Preston, professor of international history at the London School of Economics, is the author of numerous excellent books on 20th-century Spain, especially the civil-war era. In his latest work, he concentrates on the disturbing truth that one of the extreme right’s justifications for the 1936 uprising and destruction of democracy was a supposed “Jewish-Freemason-Bolshevik conspiracy” against Catholic Spain and its traditions.
Preston organises his book around the lives of six strikingly unsavoury characters. The policeman Mauricio Carlavilla wrote “ludicrous or demented” tirades asserting that “Satanism is the hinge that connects communism with homosexuality”. The priest Juan Tusquets was “obsessed with finding Freemasons even under the serviettes”, as one contemporary commented. The poet José María Pemán, defending Franco’s terror in “blood-soaked harangues”, compared the civil war to the Reconquista, the medieval Christian campaign to expel the Arabs who invaded Spain in 711.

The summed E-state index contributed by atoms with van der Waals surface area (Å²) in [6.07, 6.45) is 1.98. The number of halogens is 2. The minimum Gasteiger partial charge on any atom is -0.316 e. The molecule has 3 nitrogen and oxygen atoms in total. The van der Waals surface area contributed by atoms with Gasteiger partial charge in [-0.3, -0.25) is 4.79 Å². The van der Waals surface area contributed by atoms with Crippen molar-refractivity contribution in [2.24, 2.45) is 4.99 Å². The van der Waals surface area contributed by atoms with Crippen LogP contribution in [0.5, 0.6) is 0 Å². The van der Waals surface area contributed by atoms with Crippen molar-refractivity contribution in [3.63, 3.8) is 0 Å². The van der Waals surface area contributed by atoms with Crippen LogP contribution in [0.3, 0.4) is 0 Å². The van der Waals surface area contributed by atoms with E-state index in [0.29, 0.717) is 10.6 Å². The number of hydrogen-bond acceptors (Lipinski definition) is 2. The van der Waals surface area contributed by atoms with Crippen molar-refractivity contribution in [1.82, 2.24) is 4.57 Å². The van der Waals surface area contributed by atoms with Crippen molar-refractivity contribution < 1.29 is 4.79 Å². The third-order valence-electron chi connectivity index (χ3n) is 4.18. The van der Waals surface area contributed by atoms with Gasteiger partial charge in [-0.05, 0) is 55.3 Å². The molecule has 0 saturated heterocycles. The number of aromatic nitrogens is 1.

Gonzalo de Aguilera, a Francoist press spokesman in the civil war, was a half-English, polo-playing reactionary who proclaimed, “It is damnable that women should vote. Nobody should vote — least of all, women.” Finally, Preston recounts the savagery of two civil war generals, Emilio Mola and Gonzalo Queipo de Llano.
As Preston writes, Franco believed fervently in the Jewish-Masonic conspiracy theory. In a 1945 speech, he asserted that Spain was under attack from a “Masonic superstate” that controlled the world’s press and radio stations as well as politicians in western democracies. Curiously, Franco had applied to join the Masons in 1924 and was turned down. Preston observes that his later obsession with Freemasonry may have been a way of taking revenge.
Preston’s book is an essential reminder, as he puts it, of “how fake news contributed to the coming of a civil war”. Thankfully, such fevered fantasies belong almost entirely to Spain’s past. Despite all the undoubted challenges it faces, Townson strikes the right note in writing that “Spain today is a stable, prosperous democracy” — similar to its neighbours, as González hoped, but with its own distinctive and appealing identity.
The Penguin History of Modern Spain: 1898 to the Present by Nigel Townson, Allen Lane £30, 576 pages
Architects of Terror: Paranoia, Conspiracy and Anti-Semitism in Franco’s Spain by Paul Preston, William Collins £30, 463 pages
Tony Barber is the FT’s European comment editor